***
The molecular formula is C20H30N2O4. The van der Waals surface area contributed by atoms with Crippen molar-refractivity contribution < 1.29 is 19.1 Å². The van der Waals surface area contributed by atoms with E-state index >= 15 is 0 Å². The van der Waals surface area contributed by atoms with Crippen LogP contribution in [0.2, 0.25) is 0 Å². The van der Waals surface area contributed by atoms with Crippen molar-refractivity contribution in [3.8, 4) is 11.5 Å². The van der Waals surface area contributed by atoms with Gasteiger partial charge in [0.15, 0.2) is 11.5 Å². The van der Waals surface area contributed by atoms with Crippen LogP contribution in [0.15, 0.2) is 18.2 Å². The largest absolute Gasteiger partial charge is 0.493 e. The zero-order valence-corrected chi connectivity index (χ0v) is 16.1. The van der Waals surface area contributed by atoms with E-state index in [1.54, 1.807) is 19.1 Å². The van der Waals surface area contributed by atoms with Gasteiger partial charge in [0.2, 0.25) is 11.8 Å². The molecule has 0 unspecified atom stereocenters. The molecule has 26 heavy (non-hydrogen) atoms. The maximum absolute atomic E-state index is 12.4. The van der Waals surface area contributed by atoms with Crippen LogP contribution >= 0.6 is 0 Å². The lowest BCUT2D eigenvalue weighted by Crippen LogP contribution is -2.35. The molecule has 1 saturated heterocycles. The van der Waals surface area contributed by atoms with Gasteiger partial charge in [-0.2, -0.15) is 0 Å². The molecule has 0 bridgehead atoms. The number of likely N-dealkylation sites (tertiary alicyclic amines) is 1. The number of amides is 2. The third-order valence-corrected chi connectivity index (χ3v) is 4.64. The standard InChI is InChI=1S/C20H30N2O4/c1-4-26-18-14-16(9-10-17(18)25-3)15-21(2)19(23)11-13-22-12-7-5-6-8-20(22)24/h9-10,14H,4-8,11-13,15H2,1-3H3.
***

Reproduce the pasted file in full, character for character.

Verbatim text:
The molecular formula is C20H30N2O4. The van der Waals surface area contributed by atoms with Crippen molar-refractivity contribution < 1.29 is 19.1 Å². The van der Waals surface area contributed by atoms with E-state index >= 15 is 0 Å². The van der Waals surface area contributed by atoms with Crippen LogP contribution in [0.2, 0.25) is 0 Å². The van der Waals surface area contributed by atoms with Crippen molar-refractivity contribution in [3.8, 4) is 11.5 Å². The van der Waals surface area contributed by atoms with Gasteiger partial charge in [0.15, 0.2) is 11.5 Å². The van der Waals surface area contributed by atoms with Crippen LogP contribution in [0.15, 0.2) is 18.2 Å². The largest absolute Gasteiger partial charge is 0.493 e. The zero-order valence-corrected chi connectivity index (χ0v) is 16.1. The van der Waals surface area contributed by atoms with E-state index in [1.54, 1.807) is 19.1 Å². The van der Waals surface area contributed by atoms with Gasteiger partial charge in [0.2, 0.25) is 11.8 Å². The molecule has 0 unspecified atom stereocenters. The molecule has 26 heavy (non-hydrogen) atoms. The maximum absolute atomic E-state index is 12.4. The van der Waals surface area contributed by atoms with Crippen LogP contribution >= 0.6 is 0 Å². The lowest BCUT2D eigenvalue weighted by Crippen LogP contribution is -2.35. The molecule has 1 saturated heterocycles. The van der Waals surface area contributed by atoms with Gasteiger partial charge in [-0.2, -0.15) is 0 Å². The molecule has 0 bridgehead atoms. The number of likely N-dealkylation sites (tertiary alicyclic amines) is 1. The number of amides is 2. The third-order valence-corrected chi connectivity index (χ3v) is 4.64. The standard InChI is InChI=1S/C20H30N2O4/c1-4-26-18-14-16(9-10-17(18)25-3)15-21(2)19(23)11-13-22-12-7-5-6-8-20(22)24/h9-10,14H,4-8,11-13,15H2,1-3H3.